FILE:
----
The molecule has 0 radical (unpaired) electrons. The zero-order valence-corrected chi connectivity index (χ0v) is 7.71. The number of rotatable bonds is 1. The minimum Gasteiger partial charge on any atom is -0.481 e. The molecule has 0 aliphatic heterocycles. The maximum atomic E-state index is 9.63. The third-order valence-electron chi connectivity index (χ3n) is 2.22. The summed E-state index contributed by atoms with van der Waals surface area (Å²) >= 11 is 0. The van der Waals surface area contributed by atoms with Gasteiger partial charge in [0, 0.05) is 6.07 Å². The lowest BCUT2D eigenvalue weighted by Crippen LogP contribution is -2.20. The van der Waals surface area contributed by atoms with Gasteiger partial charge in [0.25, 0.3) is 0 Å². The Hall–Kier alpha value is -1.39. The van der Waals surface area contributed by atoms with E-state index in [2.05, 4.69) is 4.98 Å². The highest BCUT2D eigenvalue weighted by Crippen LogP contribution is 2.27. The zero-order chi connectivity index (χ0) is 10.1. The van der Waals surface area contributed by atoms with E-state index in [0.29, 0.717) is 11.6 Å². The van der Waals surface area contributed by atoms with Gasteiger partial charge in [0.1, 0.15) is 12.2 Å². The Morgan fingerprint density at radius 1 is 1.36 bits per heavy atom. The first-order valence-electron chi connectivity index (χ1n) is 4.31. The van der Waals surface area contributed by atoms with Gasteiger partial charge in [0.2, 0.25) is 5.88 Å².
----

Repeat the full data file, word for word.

The molecule has 0 radical (unpaired) electrons. The zero-order valence-corrected chi connectivity index (χ0v) is 7.71. The number of rotatable bonds is 1. The minimum Gasteiger partial charge on any atom is -0.481 e. The molecule has 0 aliphatic heterocycles. The maximum atomic E-state index is 9.63. The third-order valence-electron chi connectivity index (χ3n) is 2.22. The summed E-state index contributed by atoms with van der Waals surface area (Å²) >= 11 is 0. The van der Waals surface area contributed by atoms with Gasteiger partial charge in [0, 0.05) is 6.07 Å². The lowest BCUT2D eigenvalue weighted by Crippen LogP contribution is -2.20. The van der Waals surface area contributed by atoms with Gasteiger partial charge in [0.25, 0.3) is 0 Å². The Hall–Kier alpha value is -1.39. The van der Waals surface area contributed by atoms with E-state index in [2.05, 4.69) is 4.98 Å². The highest BCUT2D eigenvalue weighted by Crippen LogP contribution is 2.27. The zero-order chi connectivity index (χ0) is 10.1. The van der Waals surface area contributed by atoms with E-state index in [0.29, 0.717) is 11.6 Å². The van der Waals surface area contributed by atoms with Gasteiger partial charge in [0.1, 0.15) is 12.2 Å². The Morgan fingerprint density at radius 1 is 1.36 bits per heavy atom. The first-order valence-electron chi connectivity index (χ1n) is 4.31. The van der Waals surface area contributed by atoms with Gasteiger partial charge in [0.2, 0.25) is 5.88 Å².